Yuriy Shylov - Despair and Hope of Post-Soviet Ukraine CineSud Magazine journalist Sofia Piven interviewed the Ukranian filmmaker Yuriy Shylov.
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Yuriy Shylov - Despair and Hope of Post-Soviet Ukraine

CineSud Magazine journalist Sofia Piven interviewed the Ukranian filmmaker Yuriy Shylov.

Today CineSud Magazine is going to introduce a Ukrainian director, member of the European Cinema Academy and winner of Docs in Progress at the Karlovy Vary Film Festival 2018. His name is Yuriy Shylov. He shares with our readers how his passion for filmmaking developed, he remembers his student years, tells how he started the production of his award-winning film Projectionist and explains what he appreciates the most at film festivals.

"I love to observe. My documentary film only builds on observations."

27 juli 2020

Discovering the passion for filmmaking

In the 1990s, when Yuriy Shylov was a child, there was a video rental boom in Ukraine. After the collapse of the former Soviet Union, VHS tapes became extremely popular, especially among the young people who were not allowed to watch foreign films or listen to foreign music before, because of the strict Soviet policies. Yuriy remembers: "As a kid I was an introvert. I did not attend a kindergarten. It was dangerous to walk down the street because my neighborhood was full of drug addicts and criminals. So I used to spend most of the time at home with a bunch of VHS tapes watching movies all day long." 

Yuriy had a huge variety of films from old Soviet films to American B-movies, which were low-budget commercial motion pictures with dismembered bodies in the frame. The director laughs: "Unfortunately, I watched Thursday (1998), a crime and thriller comedy, about 20 times. I think, by the age of 9, I already knew several ways to get rid of a corpse."

At that time, Yuriy's family bought their first VHS camera. The director's parents allowed him to film everything that used to happen in the family. Also, he was pleased to watch these videos on the TV screen afterwards. Sometimes Yuriy even filmed his parents fighting. Now the director realizes that the subjects you film might be distorted by a hidden camera. Yuriy Shylov jokes: "Until the age of 17 I officially had 7 brain concussions. Maybe that's why I chose this profession."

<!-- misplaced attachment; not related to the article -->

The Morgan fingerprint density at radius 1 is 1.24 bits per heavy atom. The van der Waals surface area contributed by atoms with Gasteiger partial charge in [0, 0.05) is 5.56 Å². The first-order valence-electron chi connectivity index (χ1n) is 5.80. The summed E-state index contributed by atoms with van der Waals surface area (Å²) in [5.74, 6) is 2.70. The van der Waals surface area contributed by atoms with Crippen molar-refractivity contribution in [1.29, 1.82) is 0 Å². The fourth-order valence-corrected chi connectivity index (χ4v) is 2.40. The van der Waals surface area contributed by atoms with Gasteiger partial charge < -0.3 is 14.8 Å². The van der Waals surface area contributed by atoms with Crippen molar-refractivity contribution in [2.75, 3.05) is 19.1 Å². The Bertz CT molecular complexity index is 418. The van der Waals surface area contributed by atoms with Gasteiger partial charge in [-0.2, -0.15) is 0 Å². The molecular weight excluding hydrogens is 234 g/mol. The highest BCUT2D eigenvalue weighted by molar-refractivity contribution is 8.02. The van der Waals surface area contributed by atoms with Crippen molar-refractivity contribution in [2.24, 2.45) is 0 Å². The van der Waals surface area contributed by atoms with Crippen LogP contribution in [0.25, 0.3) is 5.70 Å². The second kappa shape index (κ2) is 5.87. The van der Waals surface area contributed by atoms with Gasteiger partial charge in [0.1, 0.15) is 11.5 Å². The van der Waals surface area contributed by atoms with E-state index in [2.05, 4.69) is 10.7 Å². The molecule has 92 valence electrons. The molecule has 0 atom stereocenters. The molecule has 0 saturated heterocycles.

Student years

Studying at the Kyiv National I.K. Karpenko-Kary Theatre, Cinema and Television University was an extremely great time of Yuriy's life. He used to spend days and nights in this place without any knowledge of what happened in the world around him. It was a marvelous opportunity for the director to focus on himself and his studies. 

Yuriy remembers: "We had a task for a dramaturgy class to overhear strangers in public places, zoos, post offices, courts and so on. Sometimes I still listen to people in cafés and write down interesting phrases and details. I love to observe. My documentary film only builds on observations." 

First steps

Yuriy's filmmaking path is not very different from an average graduate's one. He comments: "Slowly, you try to make people around you fall in love with your idea and share your passion. As a result, some professionals, friends and family volunteered to invest their time, talents and skills as well as emotional support. To return the favors, I delivered pies and rearranged furniture etc. And everybody treats you like a village idiot. I made a fiction short film that way."

After his graduation, Yuriy Shylov teamed up with a fellow Karpenko alumni and joined the Contemporary Ukrainian Cinema NGO. The goal was to show and promote their own films everywhere: in bars, open airs, at festivals, Ukrainian cinema days and so on. 

Some time later Yuriy Shylov started to work on his full-length documentary Projectionist where he was multifunctional from the very beginning. Slowly he was making useful contacts. He met his future Ukrainian producers, in association with which he found Polish co-producers. They submitted the project to various workshops and pitches.

Projectionist

When Yuriy Shylov was a student, he used to go to the old cinema in downtown Kyiv quite often. At some point the director noticed that this place is a separate universe, like Marvel, with its superheroes. Sometimes he even was the only visitor, which is why Yuriy expected that this cinema would vanish in several years. At a certain moment, he realized that life in the projectionist's room is far more interesting than the movies shown on the screen and thought that it was about time to make a documentary film exactly about that: A projectionist.